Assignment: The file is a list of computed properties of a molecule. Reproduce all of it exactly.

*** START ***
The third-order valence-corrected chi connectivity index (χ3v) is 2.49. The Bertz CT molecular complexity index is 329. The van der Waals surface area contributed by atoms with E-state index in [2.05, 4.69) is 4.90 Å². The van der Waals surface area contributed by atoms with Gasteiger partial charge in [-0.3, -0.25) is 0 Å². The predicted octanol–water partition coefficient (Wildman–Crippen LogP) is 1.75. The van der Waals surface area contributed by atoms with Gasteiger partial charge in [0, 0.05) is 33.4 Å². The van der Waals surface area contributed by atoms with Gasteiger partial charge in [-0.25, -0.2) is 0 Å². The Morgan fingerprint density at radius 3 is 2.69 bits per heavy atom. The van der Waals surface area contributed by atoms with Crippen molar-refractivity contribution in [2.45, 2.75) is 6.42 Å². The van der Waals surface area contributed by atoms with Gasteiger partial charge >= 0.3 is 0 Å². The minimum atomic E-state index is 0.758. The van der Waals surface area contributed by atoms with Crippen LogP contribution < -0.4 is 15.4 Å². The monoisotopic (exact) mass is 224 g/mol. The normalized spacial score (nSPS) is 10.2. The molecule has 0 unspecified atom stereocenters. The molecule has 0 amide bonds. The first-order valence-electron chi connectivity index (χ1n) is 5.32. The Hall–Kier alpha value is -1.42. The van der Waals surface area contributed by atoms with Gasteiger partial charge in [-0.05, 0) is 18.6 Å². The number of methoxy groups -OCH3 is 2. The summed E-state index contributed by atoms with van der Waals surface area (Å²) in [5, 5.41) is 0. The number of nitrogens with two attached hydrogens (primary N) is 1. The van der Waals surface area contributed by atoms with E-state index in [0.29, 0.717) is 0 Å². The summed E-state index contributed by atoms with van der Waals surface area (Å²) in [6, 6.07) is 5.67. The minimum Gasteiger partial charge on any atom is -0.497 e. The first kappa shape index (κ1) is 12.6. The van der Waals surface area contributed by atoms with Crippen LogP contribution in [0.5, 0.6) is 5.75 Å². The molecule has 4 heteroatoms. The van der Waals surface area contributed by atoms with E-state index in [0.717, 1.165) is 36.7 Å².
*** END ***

The third-order valence-corrected chi connectivity index (χ3v) is 2.49. The Bertz CT molecular complexity index is 329. The van der Waals surface area contributed by atoms with E-state index in [2.05, 4.69) is 4.90 Å². The van der Waals surface area contributed by atoms with Gasteiger partial charge in [-0.3, -0.25) is 0 Å². The predicted octanol–water partition coefficient (Wildman–Crippen LogP) is 1.75. The van der Waals surface area contributed by atoms with Gasteiger partial charge in [0, 0.05) is 33.4 Å². The van der Waals surface area contributed by atoms with Gasteiger partial charge in [-0.25, -0.2) is 0 Å². The Morgan fingerprint density at radius 3 is 2.69 bits per heavy atom. The van der Waals surface area contributed by atoms with Crippen molar-refractivity contribution in [2.45, 2.75) is 6.42 Å². The van der Waals surface area contributed by atoms with Gasteiger partial charge >= 0.3 is 0 Å². The minimum atomic E-state index is 0.758. The van der Waals surface area contributed by atoms with Crippen LogP contribution < -0.4 is 15.4 Å². The monoisotopic (exact) mass is 224 g/mol. The normalized spacial score (nSPS) is 10.2. The molecule has 0 unspecified atom stereocenters. The molecule has 0 amide bonds. The first-order valence-electron chi connectivity index (χ1n) is 5.32. The Hall–Kier alpha value is -1.42. The van der Waals surface area contributed by atoms with Gasteiger partial charge in [-0.05, 0) is 18.6 Å². The number of methoxy groups -OCH3 is 2. The summed E-state index contributed by atoms with van der Waals surface area (Å²) in [5, 5.41) is 0. The number of nitrogens with two attached hydrogens (primary N) is 1. The van der Waals surface area contributed by atoms with E-state index in [0.29, 0.717) is 0 Å². The summed E-state index contributed by atoms with van der Waals surface area (Å²) in [6, 6.07) is 5.67. The minimum Gasteiger partial charge on any atom is -0.497 e. The first kappa shape index (κ1) is 12.6. The van der Waals surface area contributed by atoms with Crippen LogP contribution in [0.5, 0.6) is 5.75 Å². The molecule has 4 heteroatoms. The van der Waals surface area contributed by atoms with E-state index in [0.717, 1.165) is 36.7 Å².